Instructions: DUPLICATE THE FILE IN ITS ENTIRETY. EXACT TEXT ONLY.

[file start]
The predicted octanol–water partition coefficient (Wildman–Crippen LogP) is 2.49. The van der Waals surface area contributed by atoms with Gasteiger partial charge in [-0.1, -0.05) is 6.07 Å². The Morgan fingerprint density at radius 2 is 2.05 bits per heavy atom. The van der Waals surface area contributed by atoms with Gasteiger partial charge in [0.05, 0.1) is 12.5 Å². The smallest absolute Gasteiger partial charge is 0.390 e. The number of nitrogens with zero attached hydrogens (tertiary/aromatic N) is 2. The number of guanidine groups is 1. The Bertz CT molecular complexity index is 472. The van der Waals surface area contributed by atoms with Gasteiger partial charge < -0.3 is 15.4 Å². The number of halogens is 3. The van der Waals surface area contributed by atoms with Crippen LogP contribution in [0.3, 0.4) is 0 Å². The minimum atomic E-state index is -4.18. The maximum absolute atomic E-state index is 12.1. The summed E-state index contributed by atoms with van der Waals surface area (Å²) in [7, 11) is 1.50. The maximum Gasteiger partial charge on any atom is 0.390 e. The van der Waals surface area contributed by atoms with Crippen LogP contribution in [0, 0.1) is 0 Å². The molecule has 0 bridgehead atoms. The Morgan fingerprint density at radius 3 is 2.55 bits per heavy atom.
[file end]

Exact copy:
The predicted octanol–water partition coefficient (Wildman–Crippen LogP) is 2.49. The van der Waals surface area contributed by atoms with Gasteiger partial charge in [-0.1, -0.05) is 6.07 Å². The Morgan fingerprint density at radius 2 is 2.05 bits per heavy atom. The van der Waals surface area contributed by atoms with Gasteiger partial charge in [0.05, 0.1) is 12.5 Å². The smallest absolute Gasteiger partial charge is 0.390 e. The number of nitrogens with zero attached hydrogens (tertiary/aromatic N) is 2. The number of guanidine groups is 1. The Bertz CT molecular complexity index is 472. The van der Waals surface area contributed by atoms with Gasteiger partial charge < -0.3 is 15.4 Å². The number of halogens is 3. The van der Waals surface area contributed by atoms with Crippen LogP contribution in [0.3, 0.4) is 0 Å². The minimum atomic E-state index is -4.18. The maximum absolute atomic E-state index is 12.1. The summed E-state index contributed by atoms with van der Waals surface area (Å²) in [7, 11) is 1.50. The maximum Gasteiger partial charge on any atom is 0.390 e. The van der Waals surface area contributed by atoms with Crippen LogP contribution in [0, 0.1) is 0 Å². The molecule has 0 bridgehead atoms. The Morgan fingerprint density at radius 3 is 2.55 bits per heavy atom.